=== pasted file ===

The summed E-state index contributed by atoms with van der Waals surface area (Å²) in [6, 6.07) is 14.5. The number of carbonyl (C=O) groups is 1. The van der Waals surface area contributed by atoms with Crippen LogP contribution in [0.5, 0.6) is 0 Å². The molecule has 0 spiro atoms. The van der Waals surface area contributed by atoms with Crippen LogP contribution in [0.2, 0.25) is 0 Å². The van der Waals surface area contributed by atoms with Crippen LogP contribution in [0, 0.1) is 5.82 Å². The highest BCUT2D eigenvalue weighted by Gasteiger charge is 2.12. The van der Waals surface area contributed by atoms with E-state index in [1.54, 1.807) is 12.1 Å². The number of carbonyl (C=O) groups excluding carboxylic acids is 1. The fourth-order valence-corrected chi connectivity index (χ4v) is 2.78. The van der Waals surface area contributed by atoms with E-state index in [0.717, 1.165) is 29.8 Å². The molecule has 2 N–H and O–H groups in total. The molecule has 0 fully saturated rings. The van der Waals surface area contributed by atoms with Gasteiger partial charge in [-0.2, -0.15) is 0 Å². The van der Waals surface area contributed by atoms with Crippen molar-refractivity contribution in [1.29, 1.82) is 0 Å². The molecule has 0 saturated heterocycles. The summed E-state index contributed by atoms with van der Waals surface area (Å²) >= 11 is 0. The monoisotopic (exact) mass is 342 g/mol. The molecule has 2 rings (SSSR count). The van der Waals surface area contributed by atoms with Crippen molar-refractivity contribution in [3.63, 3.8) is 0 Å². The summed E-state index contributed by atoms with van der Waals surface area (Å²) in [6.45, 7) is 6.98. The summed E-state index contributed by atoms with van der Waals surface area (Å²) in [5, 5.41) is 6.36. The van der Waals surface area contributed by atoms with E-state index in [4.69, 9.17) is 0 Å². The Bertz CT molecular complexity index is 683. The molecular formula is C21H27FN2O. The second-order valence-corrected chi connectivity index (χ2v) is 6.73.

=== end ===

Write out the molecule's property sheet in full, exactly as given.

The summed E-state index contributed by atoms with van der Waals surface area (Å²) in [6, 6.07) is 14.5. The number of carbonyl (C=O) groups is 1. The van der Waals surface area contributed by atoms with Crippen LogP contribution in [0.5, 0.6) is 0 Å². The molecule has 0 spiro atoms. The van der Waals surface area contributed by atoms with Crippen LogP contribution in [0.2, 0.25) is 0 Å². The van der Waals surface area contributed by atoms with Crippen LogP contribution in [0, 0.1) is 5.82 Å². The highest BCUT2D eigenvalue weighted by Gasteiger charge is 2.12. The van der Waals surface area contributed by atoms with E-state index in [1.54, 1.807) is 12.1 Å². The number of carbonyl (C=O) groups excluding carboxylic acids is 1. The fourth-order valence-corrected chi connectivity index (χ4v) is 2.78. The van der Waals surface area contributed by atoms with E-state index in [0.717, 1.165) is 29.8 Å². The molecule has 2 N–H and O–H groups in total. The molecule has 0 fully saturated rings. The van der Waals surface area contributed by atoms with Gasteiger partial charge in [-0.2, -0.15) is 0 Å². The van der Waals surface area contributed by atoms with Crippen molar-refractivity contribution in [1.29, 1.82) is 0 Å². The molecule has 0 saturated heterocycles. The summed E-state index contributed by atoms with van der Waals surface area (Å²) >= 11 is 0. The monoisotopic (exact) mass is 342 g/mol. The molecule has 2 rings (SSSR count). The van der Waals surface area contributed by atoms with Crippen molar-refractivity contribution in [3.63, 3.8) is 0 Å². The summed E-state index contributed by atoms with van der Waals surface area (Å²) in [6.45, 7) is 6.98. The summed E-state index contributed by atoms with van der Waals surface area (Å²) in [5, 5.41) is 6.36. The van der Waals surface area contributed by atoms with E-state index in [4.69, 9.17) is 0 Å². The Bertz CT molecular complexity index is 683. The molecular formula is C21H27FN2O. The second-order valence-corrected chi connectivity index (χ2v) is 6.73.